The talented Mr. Tate

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Much has already been said about Golden Tate’s miraculous game against Washington. Tate’s 244 receiving yards were the most of any receiver in college football this season, and he added 31 yards on a reverse handoff from Armando Allen to boot. Tate’s rise to lead the football team in the absence of Michael Floyd has been one of the great successes of the year so far.

Yet the way Charlie Weis incorporated Tate into the game plan was a story in and of itself. Weis befuddled the Washington coaching staff by lining Tate up all over the field. When asked why Tate was getting so open against the Husky defense, head coach Steve Sarkisian was candid.

“I think he’s a really good played, one; and they do a nice job with their scheme of moving him around to put him in spots. he does not line up to in one spot on the field. He’s all over the place — he’s in the backfield, he’s in the slot, he’s at wide receiver.

“Then I thought the second thing that played a big factor is the quarterback did a good job of buying time, and so there was designed routes for him, but then his football savvy kicked in, and then Golden Tate is wandering across the field and now coverages break down, ad when you buy that much time and a guy is back there for five, six, seven seconds, that’s how people get open.”

Take a look at the clips our video department put together of Tate in action last Saturday. Weis’ ability to scheme against  the Husky defense was evident by his creative use of Golden, lining him up as the X receiver, at halfback, and as a fullback that motions out of the backfield. Weis has been open about his concern that teams will roll coverage over the top of Tate, but with Golden lining up in so many different places, it makes it incredibly tough for a a defensive to focus on the talented athlete.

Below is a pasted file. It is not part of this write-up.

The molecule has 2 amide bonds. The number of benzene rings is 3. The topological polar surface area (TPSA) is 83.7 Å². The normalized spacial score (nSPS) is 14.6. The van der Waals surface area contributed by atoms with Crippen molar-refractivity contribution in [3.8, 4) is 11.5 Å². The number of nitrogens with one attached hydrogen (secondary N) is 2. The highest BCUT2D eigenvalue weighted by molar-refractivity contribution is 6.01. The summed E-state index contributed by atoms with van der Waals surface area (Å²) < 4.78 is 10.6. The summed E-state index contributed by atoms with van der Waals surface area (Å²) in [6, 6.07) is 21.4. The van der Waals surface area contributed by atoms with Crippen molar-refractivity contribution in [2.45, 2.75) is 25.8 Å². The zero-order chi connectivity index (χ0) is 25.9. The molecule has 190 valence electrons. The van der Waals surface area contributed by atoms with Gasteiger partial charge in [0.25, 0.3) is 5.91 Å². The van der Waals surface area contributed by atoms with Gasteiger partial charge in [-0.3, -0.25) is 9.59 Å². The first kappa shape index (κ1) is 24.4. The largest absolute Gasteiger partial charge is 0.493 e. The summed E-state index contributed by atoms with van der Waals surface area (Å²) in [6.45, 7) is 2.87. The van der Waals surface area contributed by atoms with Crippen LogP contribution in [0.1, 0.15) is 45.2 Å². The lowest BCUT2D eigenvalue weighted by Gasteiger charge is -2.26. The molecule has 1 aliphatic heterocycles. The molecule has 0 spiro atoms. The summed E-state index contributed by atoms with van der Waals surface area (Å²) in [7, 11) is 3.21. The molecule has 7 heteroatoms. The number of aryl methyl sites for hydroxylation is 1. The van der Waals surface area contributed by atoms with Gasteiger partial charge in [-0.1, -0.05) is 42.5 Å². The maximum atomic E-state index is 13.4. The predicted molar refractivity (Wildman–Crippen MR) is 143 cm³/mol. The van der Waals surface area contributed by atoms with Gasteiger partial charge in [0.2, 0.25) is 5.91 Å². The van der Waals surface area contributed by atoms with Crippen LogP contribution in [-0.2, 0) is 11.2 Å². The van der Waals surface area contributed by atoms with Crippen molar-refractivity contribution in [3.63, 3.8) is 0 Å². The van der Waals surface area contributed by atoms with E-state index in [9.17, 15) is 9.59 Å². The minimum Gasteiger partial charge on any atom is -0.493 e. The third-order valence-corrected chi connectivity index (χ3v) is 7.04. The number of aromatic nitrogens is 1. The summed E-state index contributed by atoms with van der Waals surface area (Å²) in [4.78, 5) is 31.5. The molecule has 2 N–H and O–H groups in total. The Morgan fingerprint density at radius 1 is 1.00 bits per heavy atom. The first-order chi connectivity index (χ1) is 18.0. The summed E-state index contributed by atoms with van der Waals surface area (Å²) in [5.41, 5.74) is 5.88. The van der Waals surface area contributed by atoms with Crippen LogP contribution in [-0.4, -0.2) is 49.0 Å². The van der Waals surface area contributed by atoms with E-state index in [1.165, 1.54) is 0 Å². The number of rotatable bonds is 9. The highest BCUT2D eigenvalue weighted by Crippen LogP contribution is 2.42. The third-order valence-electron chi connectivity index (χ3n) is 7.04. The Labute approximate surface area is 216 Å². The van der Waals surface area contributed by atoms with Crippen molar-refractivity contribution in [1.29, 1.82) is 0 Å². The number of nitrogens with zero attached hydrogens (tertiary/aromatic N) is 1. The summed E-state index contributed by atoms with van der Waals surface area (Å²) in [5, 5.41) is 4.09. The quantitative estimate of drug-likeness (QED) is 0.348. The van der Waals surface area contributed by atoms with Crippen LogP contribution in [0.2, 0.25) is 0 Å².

Washington’s apparent fear of the deep ball worked in the Irish’s favor. With defensive coordinator Nick Holt unwilling to give up any long balls, it was the first time in recent memory that Jimmy Clausen didn’t attempt a deep strike down the field. Instead, Weis exploited the stretched out UW secondary, and with the offensive line giving Clausen all the time he needed, Jimmy was able to pick up huge gainers on digs and crossing routes across the middle of the field.

Last week during one of Weis’ sessions with the press, a reporter questioned why the Irish hadn’t attempted to attack the middle of the field more. Weis said the plays Notre Dame ran were a response to what defenses have done to attack his offense. After watching Saturday’s game, it’s clear that Weis saw something in the Husky defensive construct that had him confident in their middle of the field passing attack.

We’ll find out next Saturday if Weis and the Irish have the same success against a defense that runs the same scheme, but with a different caliber of players.

(Special thanks to Matt Casey for the video work.)